The new school term begins on Wednesday 6th September. As such, the hard courts are made available to St Margaret’s School between the hours of 12 – 4pm, along with certain other hours. Further details can be found here. The grass courts remain available during the day as long as they are playable.
The mixed doubles final is normally scheduled for Thursday of the second week of the tournament, and indeed all the required players were present. However, Greg Lim was involved in a lengthy men’s singles match against Graeme Pearson which he eventually won 7-6 [8-6] 3-6 6-3. However, by the time that had finished there were fewer than 30 minutes of daylight left, which ruled out completion of the mixed doubles final that evening. It was decided to postpone the final until Wednesday 9th August – the next date all players could make..
Those who can remember Wednesday 9th August will note that the heavens opened for most of the day, and that the rain was not just drizzle, but downpour for most of that time. Fortunately the weather forecast identified this some time in advance, and, wisely, the final was moved back a week to Wednesday 16 August. Lasagna and pizza were promised to draw in the spectators. The weather this time was fine.
The mixed doubles final was between Greg Lim & Marjan Denis, the second seeds, and Tim Simpson & Ana, the third seeds who beat the champions and top seeds Lesley South & James McKenzie on their way to the final. Barbara Thomas was the umpire. The match itself was a bit of a nervy affair, and victory seemed most likely to go to the side who made the fewer mistakes, rather than being decided by outright winners. Even the ever-consistent Greg was affected, on a couple of occasions . Tim’s serve is of the “go-for-it” type, likely to beat Marjan and end up embedded half way up the back fence on the occasions when it went in, but it didn’t always.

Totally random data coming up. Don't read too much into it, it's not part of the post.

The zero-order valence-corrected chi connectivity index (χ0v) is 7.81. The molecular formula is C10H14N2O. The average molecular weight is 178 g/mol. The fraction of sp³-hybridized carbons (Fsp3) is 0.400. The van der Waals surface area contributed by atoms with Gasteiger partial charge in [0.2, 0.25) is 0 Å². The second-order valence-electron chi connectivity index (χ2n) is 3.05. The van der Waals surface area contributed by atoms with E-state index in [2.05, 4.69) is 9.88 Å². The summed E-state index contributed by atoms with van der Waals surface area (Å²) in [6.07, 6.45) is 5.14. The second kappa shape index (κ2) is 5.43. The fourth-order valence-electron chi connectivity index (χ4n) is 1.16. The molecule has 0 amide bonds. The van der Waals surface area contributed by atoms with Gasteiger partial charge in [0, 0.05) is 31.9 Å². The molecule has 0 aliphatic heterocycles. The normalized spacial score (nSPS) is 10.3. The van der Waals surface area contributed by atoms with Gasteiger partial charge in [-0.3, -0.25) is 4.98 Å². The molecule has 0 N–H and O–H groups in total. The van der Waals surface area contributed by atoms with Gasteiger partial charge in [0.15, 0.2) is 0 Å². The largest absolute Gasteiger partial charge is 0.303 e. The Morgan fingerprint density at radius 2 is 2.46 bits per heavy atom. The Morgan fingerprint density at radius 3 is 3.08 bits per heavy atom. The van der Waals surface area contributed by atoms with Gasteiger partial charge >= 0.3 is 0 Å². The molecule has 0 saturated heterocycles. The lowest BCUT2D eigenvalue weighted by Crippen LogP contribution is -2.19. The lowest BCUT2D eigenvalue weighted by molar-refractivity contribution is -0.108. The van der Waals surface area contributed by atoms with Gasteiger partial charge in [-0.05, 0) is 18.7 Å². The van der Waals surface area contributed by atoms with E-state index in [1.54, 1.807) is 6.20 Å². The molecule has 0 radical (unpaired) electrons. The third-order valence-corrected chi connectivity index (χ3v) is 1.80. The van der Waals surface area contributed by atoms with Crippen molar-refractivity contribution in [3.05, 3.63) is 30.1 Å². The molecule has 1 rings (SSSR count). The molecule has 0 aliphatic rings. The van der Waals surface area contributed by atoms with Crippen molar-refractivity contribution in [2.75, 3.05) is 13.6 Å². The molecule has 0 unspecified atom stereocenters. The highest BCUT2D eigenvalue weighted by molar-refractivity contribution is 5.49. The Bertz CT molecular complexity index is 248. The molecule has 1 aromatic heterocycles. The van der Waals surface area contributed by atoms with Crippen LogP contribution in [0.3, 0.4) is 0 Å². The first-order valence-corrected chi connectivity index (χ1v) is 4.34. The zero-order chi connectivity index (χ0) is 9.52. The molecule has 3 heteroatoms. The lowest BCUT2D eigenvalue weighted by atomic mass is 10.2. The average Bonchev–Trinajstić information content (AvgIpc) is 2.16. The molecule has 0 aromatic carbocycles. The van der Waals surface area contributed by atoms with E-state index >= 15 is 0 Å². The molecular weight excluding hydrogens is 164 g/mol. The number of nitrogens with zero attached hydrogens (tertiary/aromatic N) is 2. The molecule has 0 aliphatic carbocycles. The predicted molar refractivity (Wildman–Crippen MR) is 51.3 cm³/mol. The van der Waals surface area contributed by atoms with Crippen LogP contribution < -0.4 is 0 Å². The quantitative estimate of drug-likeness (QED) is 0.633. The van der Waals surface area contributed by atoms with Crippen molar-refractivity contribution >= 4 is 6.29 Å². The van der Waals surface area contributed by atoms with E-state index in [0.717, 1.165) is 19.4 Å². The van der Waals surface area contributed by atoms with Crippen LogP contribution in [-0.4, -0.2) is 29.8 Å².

In the first set Tim was broken in the second game, but he and Ana immediately broke Marjan back. Then Marjan was broken again at 3 all followed by Greg a couple of games later to give Tim and Ana the first set 6-3. In the second set Greg and Marjan played more consistently and brought sufficient winners and errors from the opponents to take the set 6-1, paving the way for the champions tie break (first to 10 points).
At first Greg and Marjan appeared to have a slight edge in the tie break, but Tim and Ana held their nerve to get even, then zoomed into an 8-5 lead with the help of a couple of errors from the opposition. At this point Sultan Gangji was giving odds of 4:1 on a victory by Tim and Ana, who immediately managed to lose the next 3 points to bring the champions tie break score to 8 all. Sultan’s view then was that Greg and Marjan would take it and confidently predicted that the next point would be a match point. If you think about it, 9-8 in a champions tie break always is match point. With the curse of the commentator upon them Marjan and Greg lost the last two points to give Tim and Ana victory by 6-3 1-6 [10-8].
Congratulations to both Tim and Ana, for both of whom it is their first West Heath title. Greg has the well deserved distinction of getting to three finals, unfortunately with nothing to show for it (and is now hoping his friends will buy him drinks to console him). Marjan has also made 3 finals, winning the ladies’ doubles with Elena Valarche. Ana is a relative newcomer and acquitted herself well and we hope will stick around next season to defend her title.